• Tuesday, September 11, 2012

Summerville Green Wave fans, you might want to take a pass on this column. I’m about to trash your football stadium.
I was not impressed, and this has nothing to do with the 36-12 butt whipping of Aug. 31. Anybody could have done that.
A thought hit me as I walked up a steep hill from where I’d parked over a mile and a half away because there’s no place to park in Summerville. I remembered as I approached the press gate that I lived in an area where hills don’t exist and wondered, what possessed these people to stick a football field on a hill?
I can understand if Summerville was located in the Upstate somewhere in the foothills of the Appalachians.
But here? This is the Lowcountry. It’s flat here. That means no hills.
And the flat here goes clear to Orangeburg, which means Summerville is covered with flat. They had plenty of flat room, so why did the Green Wave faithful decide to put their field on the only high spot in the road? They probably didn’t want to disturb the azaleas.
The concrete stair-stepped grandstands are a throwback to World War II sports stadium designs. Back then everything was done in concrete. From baseball bleachers to dirt track grandstands, you had stair-stepped cement.
I can attest personally that there are few things better on which to sit at the end of a 99-degree day than sunbaked concrete.
So with all the wide-open spaces Green Wave fans had to erect a football stadium, you picked this spot.
Why?
I see a whole bunch of flat leading from here to I-26 that back around World War II was nothing but flat space holding lodge pole pines. Any one of those spots would have made a great football field.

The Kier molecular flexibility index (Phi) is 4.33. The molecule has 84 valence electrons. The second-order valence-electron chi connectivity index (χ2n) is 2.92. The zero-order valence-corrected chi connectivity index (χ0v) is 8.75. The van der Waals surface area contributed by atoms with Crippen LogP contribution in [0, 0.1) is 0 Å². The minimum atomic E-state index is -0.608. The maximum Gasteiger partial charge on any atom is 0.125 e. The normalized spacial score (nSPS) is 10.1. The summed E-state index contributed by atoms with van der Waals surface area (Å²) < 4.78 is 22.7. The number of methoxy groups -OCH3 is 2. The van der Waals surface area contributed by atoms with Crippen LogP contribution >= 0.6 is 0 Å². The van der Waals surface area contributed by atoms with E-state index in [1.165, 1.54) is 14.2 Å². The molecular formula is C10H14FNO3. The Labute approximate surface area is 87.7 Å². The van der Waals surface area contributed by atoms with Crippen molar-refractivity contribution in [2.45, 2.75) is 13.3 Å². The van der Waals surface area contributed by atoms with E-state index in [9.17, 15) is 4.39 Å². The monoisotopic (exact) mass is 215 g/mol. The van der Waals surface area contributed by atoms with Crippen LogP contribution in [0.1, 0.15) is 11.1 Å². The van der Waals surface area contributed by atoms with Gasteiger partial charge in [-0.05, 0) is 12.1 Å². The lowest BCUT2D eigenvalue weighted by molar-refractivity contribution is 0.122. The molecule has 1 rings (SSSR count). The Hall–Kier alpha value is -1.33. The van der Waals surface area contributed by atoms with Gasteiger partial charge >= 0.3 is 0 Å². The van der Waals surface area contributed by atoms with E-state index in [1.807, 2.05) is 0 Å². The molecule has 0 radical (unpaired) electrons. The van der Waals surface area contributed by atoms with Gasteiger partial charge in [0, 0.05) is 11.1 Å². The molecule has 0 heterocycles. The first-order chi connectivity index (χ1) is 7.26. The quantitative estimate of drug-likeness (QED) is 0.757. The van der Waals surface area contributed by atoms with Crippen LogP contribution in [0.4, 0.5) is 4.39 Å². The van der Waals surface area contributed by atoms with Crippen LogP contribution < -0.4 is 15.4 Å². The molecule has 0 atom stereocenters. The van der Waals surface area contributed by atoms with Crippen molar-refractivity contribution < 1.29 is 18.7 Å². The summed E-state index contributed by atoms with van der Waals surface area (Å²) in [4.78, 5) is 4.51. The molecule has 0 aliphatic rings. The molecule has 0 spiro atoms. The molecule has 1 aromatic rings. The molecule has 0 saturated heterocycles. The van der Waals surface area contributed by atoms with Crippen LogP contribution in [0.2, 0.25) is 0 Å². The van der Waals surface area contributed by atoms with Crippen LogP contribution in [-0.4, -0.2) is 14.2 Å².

But as I finish my mile and a half hike, I see a hill. I would have been less surprised seeing aliens landing on Berlin Myers Parkway.
Also, for a guy that leads every single breathing human being on the planet in football wins, I think you could do a better job of paying him homage by giving him a better field that bears his name.
First, I understand we had torrential downpours last week from Tropical Storm Isaac. It flooded downtown Charleston, but then Charleston floods during full moons so I’m not surprised when they said everything south of Broad was underwater.
I just didn’t expect McKissick Field to be underwater because it’s ON A HILL.
And it wasn’t just water.
I smelled septic.
Someone tipped the Port-a-Potty.
The turf more resembled a soaked green sponge. You take a step and brackish brown water seeps up over your ankles.
Then there is maybe 15 feet of extra room on the sidelines and God help the player that gets sideline tackled. After those 15 feet stands a concrete wall.
You have maybe 18 inches of spare room in the end zones. On one end there’s a scoreboard with a big screen TV and a fence. On the other end, another hill. A diving catch for a touchdown here and you just planted yourself without the benefit of a shovel.
I understand home field advantages.
In the old Boston Garden they would turn the visitor’s locker room thermostat up to 85 degrees.
At Wrigley Field… well, let’s just not go there with Wrigley Field. The best renovation you could do there begins and ends with a wrecking ball.
The same could be said for Memorial Stadium.  


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